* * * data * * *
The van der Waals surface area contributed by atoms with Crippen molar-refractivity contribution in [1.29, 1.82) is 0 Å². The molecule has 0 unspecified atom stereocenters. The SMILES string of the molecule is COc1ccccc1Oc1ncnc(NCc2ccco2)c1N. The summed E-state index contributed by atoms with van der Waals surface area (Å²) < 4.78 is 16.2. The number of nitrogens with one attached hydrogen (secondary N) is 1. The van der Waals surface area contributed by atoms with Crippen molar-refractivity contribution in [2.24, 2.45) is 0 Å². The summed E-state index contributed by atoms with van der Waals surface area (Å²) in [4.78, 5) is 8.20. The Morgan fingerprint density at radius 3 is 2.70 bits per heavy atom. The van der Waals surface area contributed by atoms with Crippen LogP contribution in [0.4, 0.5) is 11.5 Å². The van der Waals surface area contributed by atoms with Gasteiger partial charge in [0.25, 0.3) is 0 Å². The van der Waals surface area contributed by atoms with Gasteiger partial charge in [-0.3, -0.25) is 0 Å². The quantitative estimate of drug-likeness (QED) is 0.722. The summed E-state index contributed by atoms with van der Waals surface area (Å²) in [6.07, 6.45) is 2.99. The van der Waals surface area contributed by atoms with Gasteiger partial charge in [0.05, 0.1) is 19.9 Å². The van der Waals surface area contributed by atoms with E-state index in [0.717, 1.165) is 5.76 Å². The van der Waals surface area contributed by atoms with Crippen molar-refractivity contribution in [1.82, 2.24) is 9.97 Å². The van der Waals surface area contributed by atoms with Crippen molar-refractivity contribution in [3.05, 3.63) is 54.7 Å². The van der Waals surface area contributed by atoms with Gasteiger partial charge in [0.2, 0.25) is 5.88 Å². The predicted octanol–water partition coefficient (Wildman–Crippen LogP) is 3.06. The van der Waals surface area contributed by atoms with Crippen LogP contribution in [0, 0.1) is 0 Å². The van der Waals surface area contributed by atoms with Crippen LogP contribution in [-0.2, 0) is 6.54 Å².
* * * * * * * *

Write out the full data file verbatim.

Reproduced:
The van der Waals surface area contributed by atoms with Crippen molar-refractivity contribution in [1.29, 1.82) is 0 Å². The molecule has 0 unspecified atom stereocenters. The SMILES string of the molecule is COc1ccccc1Oc1ncnc(NCc2ccco2)c1N. The summed E-state index contributed by atoms with van der Waals surface area (Å²) < 4.78 is 16.2. The number of nitrogens with one attached hydrogen (secondary N) is 1. The van der Waals surface area contributed by atoms with Crippen molar-refractivity contribution in [2.24, 2.45) is 0 Å². The summed E-state index contributed by atoms with van der Waals surface area (Å²) in [4.78, 5) is 8.20. The Morgan fingerprint density at radius 3 is 2.70 bits per heavy atom. The van der Waals surface area contributed by atoms with Crippen LogP contribution in [0.4, 0.5) is 11.5 Å². The van der Waals surface area contributed by atoms with Gasteiger partial charge in [0.25, 0.3) is 0 Å². The van der Waals surface area contributed by atoms with Gasteiger partial charge in [-0.3, -0.25) is 0 Å². The quantitative estimate of drug-likeness (QED) is 0.722. The summed E-state index contributed by atoms with van der Waals surface area (Å²) in [6.07, 6.45) is 2.99. The van der Waals surface area contributed by atoms with Gasteiger partial charge in [0.05, 0.1) is 19.9 Å². The van der Waals surface area contributed by atoms with E-state index in [0.717, 1.165) is 5.76 Å². The van der Waals surface area contributed by atoms with Crippen molar-refractivity contribution in [1.82, 2.24) is 9.97 Å². The van der Waals surface area contributed by atoms with Crippen molar-refractivity contribution in [3.05, 3.63) is 54.7 Å². The van der Waals surface area contributed by atoms with Gasteiger partial charge in [0.2, 0.25) is 5.88 Å². The predicted octanol–water partition coefficient (Wildman–Crippen LogP) is 3.06. The van der Waals surface area contributed by atoms with Crippen LogP contribution in [0, 0.1) is 0 Å². The van der Waals surface area contributed by atoms with Crippen LogP contribution in [-0.2, 0) is 6.54 Å².